Alyoshka’d heard Shukhov thank the Lord and he turned to him. “Look here, Ivan Denisovich, your soul wants to pray to God, so why don’t you let it have its way?”
Shukhov looked at Alyoshka and his eyes were narrow. They had a light in them and they were like two candles. And he sighed. “I’ll tell you why, Alyoshka. Because all these prayers are like the complaints we send in to the higher-ups-either they don’t get there or they come back to you marked ‘Rejected.’ “
In front ofHQ barracks there were four boxes with seals and one of the security guys came along every month to empty them. A lot of fellows put slips in those boxes and they counted the days-a month or two months-waiting to hear.Either there was nothing or it was “Rejected.”
“The trouble is, Ivan Denisovich, you don’t pray hard enough and that’s why your prayers don’t work out. You must pray unceasing! And if you have faith and tell the mountain to move, it will move.”
Shukhov grinned and made himself another cigarette. He got a light from one of the Estonians.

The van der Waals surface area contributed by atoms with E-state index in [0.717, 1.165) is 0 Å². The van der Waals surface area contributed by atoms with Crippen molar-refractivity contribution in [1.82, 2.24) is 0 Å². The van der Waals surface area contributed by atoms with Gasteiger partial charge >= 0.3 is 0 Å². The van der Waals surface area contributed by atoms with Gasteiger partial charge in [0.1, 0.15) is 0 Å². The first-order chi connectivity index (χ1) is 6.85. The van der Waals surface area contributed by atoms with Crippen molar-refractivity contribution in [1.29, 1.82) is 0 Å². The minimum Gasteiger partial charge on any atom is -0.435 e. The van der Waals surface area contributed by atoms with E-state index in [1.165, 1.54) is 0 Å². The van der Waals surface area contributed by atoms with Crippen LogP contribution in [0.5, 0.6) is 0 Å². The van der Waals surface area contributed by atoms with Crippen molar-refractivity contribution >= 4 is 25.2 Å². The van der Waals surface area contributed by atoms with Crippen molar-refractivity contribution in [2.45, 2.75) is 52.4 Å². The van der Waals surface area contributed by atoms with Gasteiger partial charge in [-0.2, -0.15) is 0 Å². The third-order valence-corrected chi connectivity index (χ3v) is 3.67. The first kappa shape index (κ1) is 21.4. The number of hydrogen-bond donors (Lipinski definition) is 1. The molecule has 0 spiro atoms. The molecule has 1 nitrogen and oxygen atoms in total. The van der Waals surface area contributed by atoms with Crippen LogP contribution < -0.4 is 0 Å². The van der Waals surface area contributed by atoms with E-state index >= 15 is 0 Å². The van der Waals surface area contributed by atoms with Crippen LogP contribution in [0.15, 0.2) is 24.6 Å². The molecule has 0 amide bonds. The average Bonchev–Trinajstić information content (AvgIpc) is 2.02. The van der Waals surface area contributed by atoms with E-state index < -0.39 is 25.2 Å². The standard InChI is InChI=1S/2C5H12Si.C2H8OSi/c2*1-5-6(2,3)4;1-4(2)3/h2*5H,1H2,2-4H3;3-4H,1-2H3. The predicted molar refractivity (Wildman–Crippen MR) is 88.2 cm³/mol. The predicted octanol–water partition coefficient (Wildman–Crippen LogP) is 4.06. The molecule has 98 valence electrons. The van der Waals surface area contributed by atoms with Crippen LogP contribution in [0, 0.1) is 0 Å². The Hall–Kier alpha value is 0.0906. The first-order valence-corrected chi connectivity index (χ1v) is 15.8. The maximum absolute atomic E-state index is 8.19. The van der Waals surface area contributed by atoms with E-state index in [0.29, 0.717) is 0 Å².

“Don’t give me that, Alyoshka. I’ve never seen a mountain move. But come to think of it, I’ve never seen a mountain either. And when you and all your Baptists prayed down there in the Caucasus did you ever see a mountain move?” The poor fellows. All they did was pray to God. And were they in anybody’s way? They all got twenty-five years, because that’s how it was now-twenty-five years for everybody.
“But we didn’t pray for that, Ivan Denisovich,” Alyoshka said, and he came up close to Shukhov with his Gospels, right up to his face. “The only thing of this earth the Lord has ordered us to pray for is our daily bread-‘Give us this day our daily bread.’ “
“You mean that ration we get?” Shukhov said.
But Alyoshka went on and his eyes said more than his words and he put his hand on Ivan’s hand.
“Ivan Denisovich, you mustn’t pray for somebody to send you a package or for an extra helping of gruel. Things that people set store by are base in the sight of the Lord. You must pray for the things of the spirit so the Lord will take evil things from our hearts. . . .”
“But listen. The priest in our church in Polomnya . . .” “Don’t tell me about that,” Alyoshka begged and he winced with pain.